these mushrooms to Reindeer and drank an ale fermented from their urine.  Yeah, that's where the Reindeer come from. The first image of him was drawn in 1859 in the New York Sun by cartoonist Thomas Nast for the anonymously published poem "A Visit from Saint Nicholas" attributed to Clement Clarke Moore. Nast also created the Democratic Donkey and Republican elephant. In 1866 Nast originated the idea that Santa was from the North Pole to stop post Civil War squabbling as to
whether Santa was a Yankee or a Southerner. The modern Santa Claus image was created for a 1930's Cocoa Cola ad by illustrator Haddon Sundblom

The song "THE TWELVE DAYS OF CHRISTMAS" was a secret code from an unknown author in the XVIII Century. From 1558 until 1829, Roman Catholics in England were not permitted to practice their faith openly. Someone during that era wrote this carol as a catechism song for young Catholics. It has two levels of meaning: the surface meaning plus a hidden meaning known only to members of their church. Each element in the carol has a code word for a religious reality which the
children could remember.

The partridge in a pear tree was Jesus Christ, don't ask me why. Two turtle doves were the Old and New Testaments. Three French hens stood for faith, hope and love. The four calling birds were the four gospels of Matthew, Mark, Luke & John. The five golden rings recalled the Torah or Law, the first five books of the Old Testament. The six geese a-laying stood for the six days of creation. Seven swans a-swimming represented the sevenfold gifts of the Holy Spirit: Prophesy, Serving, Teaching, Exhortation, Contribution, Leadership, and Mercy. The eight maids a-milking were the eight beatitudes. Nine ladies dancing were the nine fruits of the Holy Spirit: Love, Joy, Peace, Patience,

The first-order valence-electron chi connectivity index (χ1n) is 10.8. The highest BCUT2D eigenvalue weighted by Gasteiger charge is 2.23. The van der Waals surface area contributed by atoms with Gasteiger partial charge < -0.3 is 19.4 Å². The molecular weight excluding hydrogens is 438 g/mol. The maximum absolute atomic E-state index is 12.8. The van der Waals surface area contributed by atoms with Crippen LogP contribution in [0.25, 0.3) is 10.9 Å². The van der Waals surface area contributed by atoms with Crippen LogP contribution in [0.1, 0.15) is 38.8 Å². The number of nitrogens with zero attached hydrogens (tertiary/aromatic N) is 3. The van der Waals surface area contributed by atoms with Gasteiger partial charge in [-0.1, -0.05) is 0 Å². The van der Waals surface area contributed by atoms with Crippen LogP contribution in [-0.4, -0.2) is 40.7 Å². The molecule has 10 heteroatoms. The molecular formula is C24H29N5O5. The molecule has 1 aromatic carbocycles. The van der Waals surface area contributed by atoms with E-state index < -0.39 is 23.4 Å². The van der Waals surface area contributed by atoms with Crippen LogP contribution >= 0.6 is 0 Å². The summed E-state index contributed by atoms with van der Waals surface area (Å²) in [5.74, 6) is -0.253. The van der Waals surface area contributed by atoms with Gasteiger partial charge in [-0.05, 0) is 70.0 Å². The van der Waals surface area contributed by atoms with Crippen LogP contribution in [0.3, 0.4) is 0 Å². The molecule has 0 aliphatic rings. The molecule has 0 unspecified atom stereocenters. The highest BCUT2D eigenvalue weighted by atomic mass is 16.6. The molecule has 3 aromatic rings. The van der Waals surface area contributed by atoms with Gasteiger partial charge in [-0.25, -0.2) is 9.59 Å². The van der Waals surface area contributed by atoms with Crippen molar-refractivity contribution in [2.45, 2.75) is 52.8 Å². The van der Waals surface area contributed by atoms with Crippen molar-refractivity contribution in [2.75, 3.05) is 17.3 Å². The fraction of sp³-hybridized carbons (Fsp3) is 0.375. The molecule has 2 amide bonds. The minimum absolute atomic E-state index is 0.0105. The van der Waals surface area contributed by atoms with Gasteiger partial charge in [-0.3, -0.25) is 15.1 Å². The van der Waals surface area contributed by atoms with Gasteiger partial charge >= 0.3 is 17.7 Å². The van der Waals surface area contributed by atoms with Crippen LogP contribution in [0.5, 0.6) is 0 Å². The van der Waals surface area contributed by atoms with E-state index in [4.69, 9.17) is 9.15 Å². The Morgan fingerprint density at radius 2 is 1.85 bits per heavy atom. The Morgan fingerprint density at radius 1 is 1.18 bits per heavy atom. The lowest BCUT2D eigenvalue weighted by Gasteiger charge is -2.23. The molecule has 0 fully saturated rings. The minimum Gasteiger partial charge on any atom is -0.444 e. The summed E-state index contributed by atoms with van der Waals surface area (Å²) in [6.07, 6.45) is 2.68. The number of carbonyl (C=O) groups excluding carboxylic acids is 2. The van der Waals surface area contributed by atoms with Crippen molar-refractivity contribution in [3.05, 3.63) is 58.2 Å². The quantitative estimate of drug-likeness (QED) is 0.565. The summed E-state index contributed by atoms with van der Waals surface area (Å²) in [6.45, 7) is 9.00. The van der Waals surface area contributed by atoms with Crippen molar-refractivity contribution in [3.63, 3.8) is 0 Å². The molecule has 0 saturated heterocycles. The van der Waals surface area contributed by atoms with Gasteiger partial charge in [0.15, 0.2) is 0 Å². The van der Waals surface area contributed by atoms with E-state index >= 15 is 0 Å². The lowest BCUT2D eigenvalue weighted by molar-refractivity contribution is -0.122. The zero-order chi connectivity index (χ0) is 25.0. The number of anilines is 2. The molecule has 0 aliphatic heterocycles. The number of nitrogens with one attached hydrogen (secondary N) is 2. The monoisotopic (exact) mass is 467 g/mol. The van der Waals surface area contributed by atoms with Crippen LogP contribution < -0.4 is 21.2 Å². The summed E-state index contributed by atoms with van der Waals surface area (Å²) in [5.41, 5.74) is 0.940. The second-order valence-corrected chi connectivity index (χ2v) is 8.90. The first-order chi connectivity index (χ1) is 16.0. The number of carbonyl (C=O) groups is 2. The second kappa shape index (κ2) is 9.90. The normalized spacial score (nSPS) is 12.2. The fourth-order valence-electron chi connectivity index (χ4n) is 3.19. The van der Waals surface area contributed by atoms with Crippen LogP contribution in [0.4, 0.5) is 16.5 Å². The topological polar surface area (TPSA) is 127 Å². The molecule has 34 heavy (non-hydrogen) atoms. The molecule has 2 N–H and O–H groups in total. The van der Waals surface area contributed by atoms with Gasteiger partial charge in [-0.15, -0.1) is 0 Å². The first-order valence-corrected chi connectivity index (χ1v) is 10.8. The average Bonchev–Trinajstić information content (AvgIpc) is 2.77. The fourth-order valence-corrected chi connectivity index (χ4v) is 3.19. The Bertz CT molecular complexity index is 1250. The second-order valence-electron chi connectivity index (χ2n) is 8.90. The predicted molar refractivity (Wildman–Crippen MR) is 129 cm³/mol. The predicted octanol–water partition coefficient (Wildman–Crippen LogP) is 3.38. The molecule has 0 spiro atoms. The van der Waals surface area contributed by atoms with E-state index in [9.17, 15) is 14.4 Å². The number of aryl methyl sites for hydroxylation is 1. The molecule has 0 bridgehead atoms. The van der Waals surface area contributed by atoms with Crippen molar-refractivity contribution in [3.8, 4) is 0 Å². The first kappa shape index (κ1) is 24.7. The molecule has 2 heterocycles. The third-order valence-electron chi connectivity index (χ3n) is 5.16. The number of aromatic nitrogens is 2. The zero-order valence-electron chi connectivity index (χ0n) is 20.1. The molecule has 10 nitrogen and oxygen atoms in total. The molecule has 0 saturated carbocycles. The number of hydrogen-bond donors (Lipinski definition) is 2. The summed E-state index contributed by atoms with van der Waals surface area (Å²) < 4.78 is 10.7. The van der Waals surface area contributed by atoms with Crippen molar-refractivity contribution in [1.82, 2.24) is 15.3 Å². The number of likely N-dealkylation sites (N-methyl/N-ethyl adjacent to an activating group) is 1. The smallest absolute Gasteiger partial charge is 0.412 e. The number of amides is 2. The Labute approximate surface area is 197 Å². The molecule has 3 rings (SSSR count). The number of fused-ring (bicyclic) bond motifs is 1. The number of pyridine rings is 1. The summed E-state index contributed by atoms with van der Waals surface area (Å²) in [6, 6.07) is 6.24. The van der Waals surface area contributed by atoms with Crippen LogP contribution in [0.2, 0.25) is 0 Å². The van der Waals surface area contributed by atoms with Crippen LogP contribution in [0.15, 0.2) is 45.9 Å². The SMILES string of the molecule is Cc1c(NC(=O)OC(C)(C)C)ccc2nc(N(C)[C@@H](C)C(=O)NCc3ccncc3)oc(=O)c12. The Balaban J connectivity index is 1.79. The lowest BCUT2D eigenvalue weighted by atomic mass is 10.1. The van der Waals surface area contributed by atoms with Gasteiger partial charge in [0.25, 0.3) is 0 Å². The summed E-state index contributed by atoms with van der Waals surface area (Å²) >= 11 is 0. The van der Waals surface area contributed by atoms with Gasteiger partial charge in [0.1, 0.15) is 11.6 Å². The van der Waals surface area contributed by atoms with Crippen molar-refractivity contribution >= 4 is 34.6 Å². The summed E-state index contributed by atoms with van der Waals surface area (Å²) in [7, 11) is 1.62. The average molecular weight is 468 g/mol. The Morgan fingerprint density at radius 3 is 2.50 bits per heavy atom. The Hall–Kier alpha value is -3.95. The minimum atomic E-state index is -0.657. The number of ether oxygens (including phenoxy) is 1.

Kindness, Goodness, Faithfulness, Gentleness, and Self Control. The ten lords a-leaping were the ten commandments. The eleven pipers piping stood for the eleven faithful disciples. The twelve drummers drumming symbolized the twelve points of belief in the Apostles' Creed.

The carol "Silent Night" was composed by Austrian minister Rudolph Scribner in 1848.

Rudolph the Red Nosed Reindeer appeared in 1939 in a story by a Montgomery Ward Department Store ad exec named Mayo - Gene Autry the Singing Cowboy recording the famous song (after dozens of other singers passed on doing so).

So here's wishing you hopes for a "White Christmas" (song written by Russian-Jewish composer Irving Berlin) and a very Happy New Year (courtesy of the 12 month calendar reformed in 45 B.C. by the Hellenic-Egyptian scientist Sosigenes for Julius Caesar, modified by Pope Gregory in 1582 and not accepted by English speaking lands until 1752, else we'd be celebrating New Years in March - the stubborn Old Believers were called April Fools.)

Merry Christmas, Freylich Chaunnakah, Happy Ramadan, Happy Winter Solstice, Happy Washing of the Buddha, Happy Birth of Mithras - who was born in the wilderness and adored by shepards, Io, Io, Saturnalia, Joyeux Noel, Bozego Narodzenia, Frohe Weinacht, Prettig Kerstfeest, Nadolig llawen, Selamat Hari Krismas, Happy Birth of Sol Invictus the Sungod, Happy death and rebirth of Baldur son of Odin, Happy beginning of the rise of Porsephone back from Hades to her mother Demeter, and
please pass the reindeer pee! ­


Tom & Pat Sito (and Stuart Sumida) 2007